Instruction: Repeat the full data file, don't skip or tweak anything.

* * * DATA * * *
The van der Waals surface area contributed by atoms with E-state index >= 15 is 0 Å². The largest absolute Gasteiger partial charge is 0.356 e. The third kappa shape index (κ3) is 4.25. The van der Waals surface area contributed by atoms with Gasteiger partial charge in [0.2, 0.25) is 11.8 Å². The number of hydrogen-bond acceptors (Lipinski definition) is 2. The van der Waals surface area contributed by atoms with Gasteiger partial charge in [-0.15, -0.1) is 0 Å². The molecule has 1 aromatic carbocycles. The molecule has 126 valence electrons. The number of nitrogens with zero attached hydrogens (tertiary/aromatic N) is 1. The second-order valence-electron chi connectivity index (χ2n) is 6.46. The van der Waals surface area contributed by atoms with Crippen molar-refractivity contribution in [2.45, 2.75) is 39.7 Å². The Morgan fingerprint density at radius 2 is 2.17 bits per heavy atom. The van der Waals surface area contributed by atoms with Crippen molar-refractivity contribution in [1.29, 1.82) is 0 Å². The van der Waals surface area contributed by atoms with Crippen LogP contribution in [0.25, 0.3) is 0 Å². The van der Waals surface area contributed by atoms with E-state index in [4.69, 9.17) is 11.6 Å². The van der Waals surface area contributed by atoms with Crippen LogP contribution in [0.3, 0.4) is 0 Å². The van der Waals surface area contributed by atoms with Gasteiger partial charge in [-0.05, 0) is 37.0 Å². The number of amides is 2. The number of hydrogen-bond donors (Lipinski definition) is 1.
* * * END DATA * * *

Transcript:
The van der Waals surface area contributed by atoms with E-state index >= 15 is 0 Å². The largest absolute Gasteiger partial charge is 0.356 e. The third kappa shape index (κ3) is 4.25. The van der Waals surface area contributed by atoms with Gasteiger partial charge in [0.2, 0.25) is 11.8 Å². The number of hydrogen-bond acceptors (Lipinski definition) is 2. The van der Waals surface area contributed by atoms with Gasteiger partial charge in [-0.15, -0.1) is 0 Å². The molecule has 1 aromatic carbocycles. The molecule has 126 valence electrons. The number of nitrogens with zero attached hydrogens (tertiary/aromatic N) is 1. The second-order valence-electron chi connectivity index (χ2n) is 6.46. The van der Waals surface area contributed by atoms with Crippen molar-refractivity contribution in [2.45, 2.75) is 39.7 Å². The Morgan fingerprint density at radius 2 is 2.17 bits per heavy atom. The van der Waals surface area contributed by atoms with Crippen molar-refractivity contribution in [1.29, 1.82) is 0 Å². The van der Waals surface area contributed by atoms with Crippen LogP contribution in [0.25, 0.3) is 0 Å². The van der Waals surface area contributed by atoms with E-state index in [4.69, 9.17) is 11.6 Å². The van der Waals surface area contributed by atoms with Crippen LogP contribution in [0.3, 0.4) is 0 Å². The van der Waals surface area contributed by atoms with Gasteiger partial charge in [-0.05, 0) is 37.0 Å². The number of amides is 2. The number of hydrogen-bond donors (Lipinski definition) is 1.